Boghossian must be incredibly stupid, because I’ve found that it’s really easy — the harder task is to remember all those names, and when I’ve got 50 students in a class, it sometimes takes the entire term before I’ve got them all straight. Pronouns are trivial. If I could address everyone as he, she, they, or “hey, you”, it would be so easy to sail through the semester, never bothering to recognize students as individuals. It’s even easier to adapt to these pronoun requests because most students are gender-conforming and wearing clothing that signals their gender identity, and it’s only a few exceptions that you have to consider…and again, it’s no big deal, no more difficult than recognizing that Student A needs help with statistics, Student B did really well on the last test but is struggling in organic chemistry, Student C is looking for a chance to do summer research. Student D wants to be addressed by “they, them”? No problem.

Boghossian doesn’t get it. He seems to think students are his enemy, and that this is all a leftist tactic to make him suffer. Try a different point of view, guy: maybe your students are looking for respect, and would like you to recognize that they have a history and a context and opinions and needs and desires, too, and would appreciate that being acknowledged. Maybe they’re not looking to be offended, but are already tired of being treated as faceless, interchangeable tuition-paying blobs, who are expected to conform to your expectation that they will readily fit into two and only two boxes.

I had to stop listening after a quarter hour, though, because he started complaining about how these pronoun issues are taking away from his valuable class time, and important issues like establishing his seating chart (???) for the class.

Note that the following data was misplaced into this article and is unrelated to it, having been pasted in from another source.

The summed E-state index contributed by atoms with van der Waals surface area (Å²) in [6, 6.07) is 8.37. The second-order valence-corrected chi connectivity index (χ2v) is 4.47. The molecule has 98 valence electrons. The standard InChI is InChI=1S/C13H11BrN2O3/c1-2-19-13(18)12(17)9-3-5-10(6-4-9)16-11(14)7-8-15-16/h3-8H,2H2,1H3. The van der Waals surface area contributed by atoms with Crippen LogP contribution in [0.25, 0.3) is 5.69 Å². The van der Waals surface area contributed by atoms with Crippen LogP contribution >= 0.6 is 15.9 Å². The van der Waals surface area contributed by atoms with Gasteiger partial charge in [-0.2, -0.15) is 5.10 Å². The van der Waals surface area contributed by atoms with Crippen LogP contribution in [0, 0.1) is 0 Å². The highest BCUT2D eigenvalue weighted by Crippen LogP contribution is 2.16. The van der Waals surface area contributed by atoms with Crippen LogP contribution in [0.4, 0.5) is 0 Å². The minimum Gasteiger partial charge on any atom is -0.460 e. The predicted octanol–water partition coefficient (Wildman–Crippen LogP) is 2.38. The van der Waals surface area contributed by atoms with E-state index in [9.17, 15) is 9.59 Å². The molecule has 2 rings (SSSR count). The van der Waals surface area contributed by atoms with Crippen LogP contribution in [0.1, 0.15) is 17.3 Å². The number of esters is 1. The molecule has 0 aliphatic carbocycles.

P.S. I’ll mention this because I know it will infuriate self-identified Classical Liberals like Boghossian. One simple tip I got at my conference at Howard Hughes Medical Institute was a suggestion to help foster more inclusion: professors should include their preferred pronouns in their syllabi. I had never thought of that, because of course I am an obvious male figure who would be addressed as “he/him”, and then I realized…yep, that’s my privilege talking, that I’m your standard male-conforming American citizen, and the only “of course” in this situation is that I assume the minority will have to take the effort to explain things to me, while I will benefit from the default assumptions.

So naturally, as a craven leftist, I’m going to follow the recommendation of a major granting authority and take 5 seconds to type in “Preferred pronouns: he/him” into all of my syllabi next term. I know, it’s a disgraceful submission that will snatch away so much time that I could have spent teaching cell biology or evolution, but hey, I’m taking the long view that respecting student identities will actually help them learn. And if I slip up, and a student needs to correct me, I won’t take it as a conspiracy by the Left to attack me, but will thank them for helping me improve my awareness of who they are.

P.P.S. Remember when people got all outraged at the introduction of “Ms.”? It was very important to know whether a woman was a “Miss” or a “Mrs.”, for some reason, but we didn’t have to make any such distinctions within the category of “Mr.”